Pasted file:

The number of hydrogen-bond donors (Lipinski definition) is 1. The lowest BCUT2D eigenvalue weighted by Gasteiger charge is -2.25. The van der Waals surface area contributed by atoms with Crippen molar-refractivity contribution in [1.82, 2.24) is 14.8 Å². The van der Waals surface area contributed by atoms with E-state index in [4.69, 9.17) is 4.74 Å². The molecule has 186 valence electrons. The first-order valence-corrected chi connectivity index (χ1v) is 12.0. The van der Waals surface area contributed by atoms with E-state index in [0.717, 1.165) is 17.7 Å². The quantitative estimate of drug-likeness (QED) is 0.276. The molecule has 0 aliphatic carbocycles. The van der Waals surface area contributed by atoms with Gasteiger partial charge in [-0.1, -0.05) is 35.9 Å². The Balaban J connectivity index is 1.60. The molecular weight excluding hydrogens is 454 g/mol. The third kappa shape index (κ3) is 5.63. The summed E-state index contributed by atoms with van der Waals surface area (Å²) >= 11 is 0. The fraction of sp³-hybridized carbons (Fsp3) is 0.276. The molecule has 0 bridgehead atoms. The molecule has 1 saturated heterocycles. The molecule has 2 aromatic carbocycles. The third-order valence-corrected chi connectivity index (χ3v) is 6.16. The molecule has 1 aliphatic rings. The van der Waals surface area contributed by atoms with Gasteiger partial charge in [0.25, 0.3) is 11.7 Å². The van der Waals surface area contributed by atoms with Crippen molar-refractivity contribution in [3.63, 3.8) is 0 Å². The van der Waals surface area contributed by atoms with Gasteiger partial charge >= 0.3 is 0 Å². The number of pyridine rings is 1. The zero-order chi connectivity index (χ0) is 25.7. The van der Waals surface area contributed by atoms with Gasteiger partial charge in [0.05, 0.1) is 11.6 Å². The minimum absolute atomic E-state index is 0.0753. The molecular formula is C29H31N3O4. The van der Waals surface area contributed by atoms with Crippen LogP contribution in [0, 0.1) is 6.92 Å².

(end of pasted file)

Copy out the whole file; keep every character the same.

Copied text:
The number of hydrogen-bond donors (Lipinski definition) is 1. The lowest BCUT2D eigenvalue weighted by Gasteiger charge is -2.25. The van der Waals surface area contributed by atoms with Crippen molar-refractivity contribution in [1.82, 2.24) is 14.8 Å². The van der Waals surface area contributed by atoms with E-state index in [4.69, 9.17) is 4.74 Å². The molecule has 186 valence electrons. The first-order valence-corrected chi connectivity index (χ1v) is 12.0. The van der Waals surface area contributed by atoms with E-state index in [0.717, 1.165) is 17.7 Å². The quantitative estimate of drug-likeness (QED) is 0.276. The molecule has 0 aliphatic carbocycles. The van der Waals surface area contributed by atoms with Gasteiger partial charge in [-0.1, -0.05) is 35.9 Å². The Balaban J connectivity index is 1.60. The molecular weight excluding hydrogens is 454 g/mol. The third kappa shape index (κ3) is 5.63. The summed E-state index contributed by atoms with van der Waals surface area (Å²) >= 11 is 0. The fraction of sp³-hybridized carbons (Fsp3) is 0.276. The molecule has 0 bridgehead atoms. The molecule has 1 saturated heterocycles. The molecule has 2 aromatic carbocycles. The third-order valence-corrected chi connectivity index (χ3v) is 6.16. The molecule has 1 aliphatic rings. The van der Waals surface area contributed by atoms with Gasteiger partial charge in [0.25, 0.3) is 11.7 Å². The van der Waals surface area contributed by atoms with Crippen molar-refractivity contribution in [3.63, 3.8) is 0 Å². The van der Waals surface area contributed by atoms with Gasteiger partial charge >= 0.3 is 0 Å². The number of pyridine rings is 1. The zero-order chi connectivity index (χ0) is 25.7. The van der Waals surface area contributed by atoms with Gasteiger partial charge in [0.05, 0.1) is 11.6 Å². The minimum absolute atomic E-state index is 0.0753. The molecular formula is C29H31N3O4. The van der Waals surface area contributed by atoms with Crippen LogP contribution in [0, 0.1) is 6.92 Å².